South African Rooibos makes list of EU's protected designations

The Western Cape government has welcomed the European Commission’s registration of Rooibos in its lists of Protected Designations of Origin (PDO) and Protected Geographical Indication (PGI).

According to a statement released by the EU delegation to South Africa, the country’s favourite tea is the first African food to receive the status.

“Product names registered as PDO have strong links to their origin, since every production, processing, and preparation aspect must take place in that specific origin using recognised know-how,” the Western Cape government explained in a statement.

In contrast, PGI requires that at least one of the stages of production, processing or preparation takes place in the place of origin.

The provincial government said the recognition by the EU was published in the Official Journal of the European Union on 31 May 2021.

According to reports, Rooibos has joined the likes of Champagne and Irish whiskey to be included in the EU’s Protected Geographical Indication register.

Western Cape Agriculture MEC, Dr Ivan Meyer, has described Rooibos as one of the most iconic products in the province.

“Its inclusion in the EU’s Geographical Indication Register will signal its unique quality to consumers, not only in Europe but all over the world.”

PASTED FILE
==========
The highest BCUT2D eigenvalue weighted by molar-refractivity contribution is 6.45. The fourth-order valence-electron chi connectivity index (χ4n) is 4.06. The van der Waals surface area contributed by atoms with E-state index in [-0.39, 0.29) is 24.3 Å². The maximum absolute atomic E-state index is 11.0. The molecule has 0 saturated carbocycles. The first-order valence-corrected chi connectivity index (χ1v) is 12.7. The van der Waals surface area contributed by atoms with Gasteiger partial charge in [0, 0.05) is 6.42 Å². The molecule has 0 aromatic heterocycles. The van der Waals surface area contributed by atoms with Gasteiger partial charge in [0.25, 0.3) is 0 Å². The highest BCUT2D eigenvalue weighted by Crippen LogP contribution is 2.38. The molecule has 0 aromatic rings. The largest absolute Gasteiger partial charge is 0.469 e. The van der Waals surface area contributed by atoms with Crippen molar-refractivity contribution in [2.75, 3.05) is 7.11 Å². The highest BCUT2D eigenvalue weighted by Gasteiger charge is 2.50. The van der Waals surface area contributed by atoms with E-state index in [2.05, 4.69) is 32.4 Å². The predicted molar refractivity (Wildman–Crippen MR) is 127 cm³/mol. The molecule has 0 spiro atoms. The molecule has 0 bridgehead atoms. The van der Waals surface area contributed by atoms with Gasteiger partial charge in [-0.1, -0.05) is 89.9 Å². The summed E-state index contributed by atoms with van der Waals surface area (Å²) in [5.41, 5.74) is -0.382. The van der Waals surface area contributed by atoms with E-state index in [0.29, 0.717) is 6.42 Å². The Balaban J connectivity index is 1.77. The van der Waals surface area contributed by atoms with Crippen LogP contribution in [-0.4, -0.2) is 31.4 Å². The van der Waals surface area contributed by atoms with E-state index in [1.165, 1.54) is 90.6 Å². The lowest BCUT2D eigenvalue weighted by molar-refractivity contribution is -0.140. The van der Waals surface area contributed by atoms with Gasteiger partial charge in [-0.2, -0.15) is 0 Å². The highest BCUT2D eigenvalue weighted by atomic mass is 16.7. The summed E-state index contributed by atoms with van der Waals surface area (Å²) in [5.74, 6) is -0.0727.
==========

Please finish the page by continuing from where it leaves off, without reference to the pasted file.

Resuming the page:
The registration will also allow South Africa’s Rooibos industry to use the EU logo that is well recognised by consumers in Europe, which will indicate its value as a unique and exclusive product.

“It will also enable South African producers of Rooibos or Red Bush to market their products better in the EU. We expect that this will lead to an increase in demand by discerning consumers with the benefits eventually trickling back to farms in the designated production area.”

The decision also means people cannot call tea Rooibos if it was not cultivated or wild-harvested in designated local municipalities of the Western and Northern Cape.

The provincial government said the department has been working with the Rooibos industry since the 1990s to prevent the name from being misused by others.

“In this way, we safeguard our heritage for posterity,” said Meyer.

The decision by the EU creates the ideal platform for growing the Rooibos industry.

“Safeguarding our traditions and culture will certainly advance the Rooibos industry’s commercial interests and lead to an increase in production, exports and jobs,” Meyer said.

The provincial department quoted the South African Rooibos Council, which said the industry provides income and employment to approximately 8 000 agricultural workers.

Other jobs are created in upstream activities such as processing, packaging and retailing. – SAnews.gov.za

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